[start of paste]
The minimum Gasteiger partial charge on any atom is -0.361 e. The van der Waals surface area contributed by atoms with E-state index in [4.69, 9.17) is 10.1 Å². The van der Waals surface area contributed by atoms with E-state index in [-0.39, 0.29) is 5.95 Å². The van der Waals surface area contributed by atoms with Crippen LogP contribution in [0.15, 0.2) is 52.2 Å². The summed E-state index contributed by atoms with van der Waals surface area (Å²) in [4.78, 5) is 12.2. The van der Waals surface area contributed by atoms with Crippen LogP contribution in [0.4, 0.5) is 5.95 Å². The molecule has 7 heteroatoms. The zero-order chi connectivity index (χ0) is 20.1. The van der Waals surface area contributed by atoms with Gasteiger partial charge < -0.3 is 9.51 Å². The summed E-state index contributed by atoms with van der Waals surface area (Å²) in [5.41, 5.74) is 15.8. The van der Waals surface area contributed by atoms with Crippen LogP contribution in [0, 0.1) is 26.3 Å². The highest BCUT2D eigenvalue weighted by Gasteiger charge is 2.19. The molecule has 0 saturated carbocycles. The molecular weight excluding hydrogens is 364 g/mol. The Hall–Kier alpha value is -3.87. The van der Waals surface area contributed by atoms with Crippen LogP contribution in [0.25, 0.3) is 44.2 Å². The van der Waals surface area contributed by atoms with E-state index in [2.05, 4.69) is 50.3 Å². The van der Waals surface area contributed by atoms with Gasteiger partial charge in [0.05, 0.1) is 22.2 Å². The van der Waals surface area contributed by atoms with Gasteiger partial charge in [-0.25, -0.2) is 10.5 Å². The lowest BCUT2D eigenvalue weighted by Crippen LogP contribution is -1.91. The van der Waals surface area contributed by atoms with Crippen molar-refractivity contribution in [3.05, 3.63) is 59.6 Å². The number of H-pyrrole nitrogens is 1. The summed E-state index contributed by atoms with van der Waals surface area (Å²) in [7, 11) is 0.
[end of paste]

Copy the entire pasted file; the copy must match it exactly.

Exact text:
The minimum Gasteiger partial charge on any atom is -0.361 e. The van der Waals surface area contributed by atoms with E-state index in [4.69, 9.17) is 10.1 Å². The van der Waals surface area contributed by atoms with E-state index in [-0.39, 0.29) is 5.95 Å². The van der Waals surface area contributed by atoms with Crippen LogP contribution in [0.15, 0.2) is 52.2 Å². The summed E-state index contributed by atoms with van der Waals surface area (Å²) in [4.78, 5) is 12.2. The van der Waals surface area contributed by atoms with Crippen LogP contribution in [0.4, 0.5) is 5.95 Å². The molecule has 7 heteroatoms. The zero-order chi connectivity index (χ0) is 20.1. The van der Waals surface area contributed by atoms with Gasteiger partial charge < -0.3 is 9.51 Å². The summed E-state index contributed by atoms with van der Waals surface area (Å²) in [5.41, 5.74) is 15.8. The van der Waals surface area contributed by atoms with Crippen LogP contribution in [0, 0.1) is 26.3 Å². The highest BCUT2D eigenvalue weighted by Gasteiger charge is 2.19. The molecule has 0 saturated carbocycles. The molecular weight excluding hydrogens is 364 g/mol. The Hall–Kier alpha value is -3.87. The van der Waals surface area contributed by atoms with Crippen LogP contribution in [0.25, 0.3) is 44.2 Å². The van der Waals surface area contributed by atoms with E-state index in [2.05, 4.69) is 50.3 Å². The van der Waals surface area contributed by atoms with Gasteiger partial charge in [0.05, 0.1) is 22.2 Å². The van der Waals surface area contributed by atoms with Gasteiger partial charge in [-0.25, -0.2) is 10.5 Å². The lowest BCUT2D eigenvalue weighted by Crippen LogP contribution is -1.91. The van der Waals surface area contributed by atoms with Crippen molar-refractivity contribution in [3.05, 3.63) is 59.6 Å². The number of H-pyrrole nitrogens is 1. The summed E-state index contributed by atoms with van der Waals surface area (Å²) in [7, 11) is 0.